Moog Intros Sub Phatty Synth For Visually Impaired Players


Moog has introduced a new synthesizer, designed for visually impaired players.

The Moog Sub Phatty with Braille Overlay is a standard Sub Phatty, but with a Braille overlay. This is the first synth that we’re aware of that’s designed to meet the needs of the visually impaired, so we followed up to Moog to find out more.

“The Braille overlay was inspired by Stevie Wonder,” explains Moog Brand Director Emmy Parker. “After we saw him at NAMM in 2013, we went home talking about the possibilities.”

“We are always considering how to make our interfaces more accessible to musicians and this seemed like an obvious solution for visually impaired keyboard players,” adds Parker. “We have no idea if this is the first of it’s kind, but hopefully it won’t be the last.”

The Sub Phatty with Braille Overlay is currenty available exclusively at Sweetwater, and is priced the same as a standard Sub Phatty. Details are available at the Sweetwater site.

Do you know of any other examples of synths customized for accessibility? If so, leave a comment and let us know!

via John Grabowski

37 thoughts on “Moog Intros Sub Phatty Synth For Visually Impaired Players

    1. Why change the synth itself? They are just making it more accessible.
      What if a non-blind person was helping a blind person?

    2. Because it might still need to be used by keyboard players with no visual impairment.
      Stevie Wonder has keyboard techs that can see, and they probably need to reset things for him from time to time during a live set. Couldn’t do that too well with an analog synthesizer if there was no visual frame of reference.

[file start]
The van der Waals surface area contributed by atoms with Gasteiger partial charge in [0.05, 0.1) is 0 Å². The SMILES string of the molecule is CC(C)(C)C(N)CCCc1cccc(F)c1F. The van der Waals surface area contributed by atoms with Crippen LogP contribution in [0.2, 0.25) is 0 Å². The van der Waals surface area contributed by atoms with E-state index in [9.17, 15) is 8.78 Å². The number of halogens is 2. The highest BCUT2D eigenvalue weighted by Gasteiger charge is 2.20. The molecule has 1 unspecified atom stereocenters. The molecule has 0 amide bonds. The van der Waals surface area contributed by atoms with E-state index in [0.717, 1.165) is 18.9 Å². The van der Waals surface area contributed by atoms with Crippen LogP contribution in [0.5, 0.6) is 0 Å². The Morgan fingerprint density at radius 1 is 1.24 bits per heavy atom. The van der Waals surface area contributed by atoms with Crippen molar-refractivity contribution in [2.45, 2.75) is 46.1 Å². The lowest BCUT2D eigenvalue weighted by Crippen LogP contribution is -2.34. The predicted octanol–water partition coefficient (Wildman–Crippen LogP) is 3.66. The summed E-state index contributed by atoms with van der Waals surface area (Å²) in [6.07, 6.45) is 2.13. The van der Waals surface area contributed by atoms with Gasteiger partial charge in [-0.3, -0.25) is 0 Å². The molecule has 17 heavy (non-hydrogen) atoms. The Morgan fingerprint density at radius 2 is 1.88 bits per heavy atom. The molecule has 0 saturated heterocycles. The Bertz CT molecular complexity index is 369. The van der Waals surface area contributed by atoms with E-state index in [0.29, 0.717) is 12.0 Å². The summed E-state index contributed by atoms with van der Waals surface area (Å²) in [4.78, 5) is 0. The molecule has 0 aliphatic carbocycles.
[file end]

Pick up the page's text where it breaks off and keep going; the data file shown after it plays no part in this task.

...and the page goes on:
Also, I wonder if Stevie put braille on any of his old keyboards, or if he just memorized the crap out of the ARP 2600 setup by feel.

      1. Back in the late 1970’s ARP made a big deal out of putting Braille on Stevie Wonder’s ARP 2600 for him.

    3. Visually impaired covers more than just ‘totally blind’. A lot of people who would find the panel lettering almost impossible to read would still be able to detect the glow in response to a button push and make use of it for visual feedback.

    4. Jeez! The lights are for the hearing impaired…

      They need to make the knobs bigger for flippered people though.

  1. I heartily applaud such an offering! Perhaps it may even help attract visually impaired latent musicians, many of whom probably have untapped musical talents. Great work, Moog!

      1. I know! If you are right- handed, reaching to tap thumbs up, it is easy to accidentally hit thumbs down. Done it about 10 times. Also, i seem to always spell “you” as “uou” on the cell phone.